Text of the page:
Venezuela normally conjures images of warm saltwater pancake flats, sight fishing for bonefish… but could that all be about to change? We are always looking for new destinations that push the boundaries of fly fishing and have been working on an exploratory trip into the Venezuelan rainforest after a much sort after species: payara.
Travelling to this hotspot is not exactly easy and, like all special fishing destinations, involves a bit of a journey. Having arrived in Caracas and transferred to the domestic terminal, a one hour flight has you standing in the town of Puerto Ordaz in the Bolivar state. From Puerto Ordaz a three hour land transfer puts you on the banks of the Paragua River. Uraima Falls Lodge is reached after a further a three hour boat ride up river. This certainly blows away the cobwebs of your international flight, and finding fishing this good is always a long way off the beaten path.
A number of years ago the owners discovered, with the help of the local Indians, what could possibly be the best hot spot for one of the least spoken about predator fish, the payara. The Dracula of the fishing world is found in a few other South American countries, but seldom in the concentrations that allow a fisherman to specifically target them. Normally elusive, one hears tales from other fishermen who have had encounters with these silver terrors. They are hugely aggressive fish with a toothy maw like no other.
For three months a year the water level in the Paragua River drops significantly, and the payara migration begins as they move up the river system and congregate in a 1 ½ mile section to feed. The dropping water rings like a dinner bell as they chase the thousands of coporo and curvinata bait fish migrating upstream to breed. If they make it past the waiting payara they then attempt to jump the falls. Ian MacDonald, Fred Richardson and I stood open mouthed as we watched hundreds of fish of all shapes and sizes trying to jump the falls like migrating salmon. Every so often in the cauldron below, showers of fish would explode from the water trying to evade the terror lurking beneath. We all agreed we had never seen anything like it as these fish tried to jump the falls from dawn until dusk and through the entire time the payara pounded them.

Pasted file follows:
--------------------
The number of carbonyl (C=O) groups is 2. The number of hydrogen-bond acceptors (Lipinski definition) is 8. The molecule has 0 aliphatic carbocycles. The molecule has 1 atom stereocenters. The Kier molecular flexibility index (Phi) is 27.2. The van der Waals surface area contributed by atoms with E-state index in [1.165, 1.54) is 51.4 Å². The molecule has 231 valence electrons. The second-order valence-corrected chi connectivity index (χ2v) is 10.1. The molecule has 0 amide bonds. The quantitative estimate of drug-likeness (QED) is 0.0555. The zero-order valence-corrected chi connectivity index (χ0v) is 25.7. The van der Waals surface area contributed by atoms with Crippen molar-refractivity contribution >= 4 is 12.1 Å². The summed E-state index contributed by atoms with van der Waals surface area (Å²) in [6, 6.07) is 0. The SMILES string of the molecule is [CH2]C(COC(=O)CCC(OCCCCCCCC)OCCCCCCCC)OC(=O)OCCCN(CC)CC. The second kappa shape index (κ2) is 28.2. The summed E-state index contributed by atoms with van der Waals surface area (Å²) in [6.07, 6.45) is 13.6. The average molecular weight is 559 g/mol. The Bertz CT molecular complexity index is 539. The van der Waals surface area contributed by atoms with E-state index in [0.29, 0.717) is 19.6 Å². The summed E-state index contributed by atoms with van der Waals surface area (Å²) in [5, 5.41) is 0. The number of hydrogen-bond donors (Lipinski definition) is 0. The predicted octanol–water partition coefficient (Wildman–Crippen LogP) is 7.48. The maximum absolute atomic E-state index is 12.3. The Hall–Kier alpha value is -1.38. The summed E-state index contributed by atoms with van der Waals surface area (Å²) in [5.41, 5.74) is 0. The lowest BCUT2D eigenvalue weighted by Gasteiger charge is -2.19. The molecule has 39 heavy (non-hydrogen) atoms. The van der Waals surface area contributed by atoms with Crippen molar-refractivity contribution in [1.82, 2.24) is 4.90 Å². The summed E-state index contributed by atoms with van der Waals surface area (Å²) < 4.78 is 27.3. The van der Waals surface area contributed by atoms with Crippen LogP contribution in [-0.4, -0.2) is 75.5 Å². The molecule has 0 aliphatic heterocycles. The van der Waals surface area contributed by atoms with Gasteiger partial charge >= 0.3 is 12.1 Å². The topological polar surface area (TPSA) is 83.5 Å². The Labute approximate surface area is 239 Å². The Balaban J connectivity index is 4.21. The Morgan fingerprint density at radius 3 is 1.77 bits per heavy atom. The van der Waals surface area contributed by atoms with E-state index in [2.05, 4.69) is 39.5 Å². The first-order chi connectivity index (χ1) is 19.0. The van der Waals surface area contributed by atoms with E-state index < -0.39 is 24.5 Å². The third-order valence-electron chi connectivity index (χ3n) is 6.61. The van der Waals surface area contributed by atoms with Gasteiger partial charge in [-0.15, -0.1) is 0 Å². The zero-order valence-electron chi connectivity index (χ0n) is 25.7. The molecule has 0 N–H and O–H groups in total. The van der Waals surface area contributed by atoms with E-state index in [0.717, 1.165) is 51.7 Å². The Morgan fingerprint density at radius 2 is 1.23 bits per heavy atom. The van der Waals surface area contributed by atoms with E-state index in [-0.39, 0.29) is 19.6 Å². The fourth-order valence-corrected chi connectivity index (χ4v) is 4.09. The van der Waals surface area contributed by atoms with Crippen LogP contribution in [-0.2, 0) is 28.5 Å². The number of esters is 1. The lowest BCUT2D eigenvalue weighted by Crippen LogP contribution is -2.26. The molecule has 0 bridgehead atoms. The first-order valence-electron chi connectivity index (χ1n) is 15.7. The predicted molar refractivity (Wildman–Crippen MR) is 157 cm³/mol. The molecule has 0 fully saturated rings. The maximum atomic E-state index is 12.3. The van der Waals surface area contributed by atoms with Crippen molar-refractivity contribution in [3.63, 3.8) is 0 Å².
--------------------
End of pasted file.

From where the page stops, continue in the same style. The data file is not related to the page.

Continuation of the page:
You fish from local dugout canoes called Curiares which ferry fishermen up through the rapids in the morning. Although there English is broken we found we got on well with them and they knew where the fish were. The Curiares are equipped with Yamaha 40 hp outboards and provide a surprisingly stable fishing platform or taxi to the next fishing spot on the banks. Payara are one of the most aggressive freshwater species I have had the pleasure of fishing for, and give even large tiger fish a run for their money. Their unique fangs and needle like teeth are also equipped with a slicing edge that chew through flesh like a knife through butter. The fangs on the lower jaw slot into large holes in the upper jaw, and if a fang is lost, like a shark, another comes forward in the jaw to replace it within a few hours.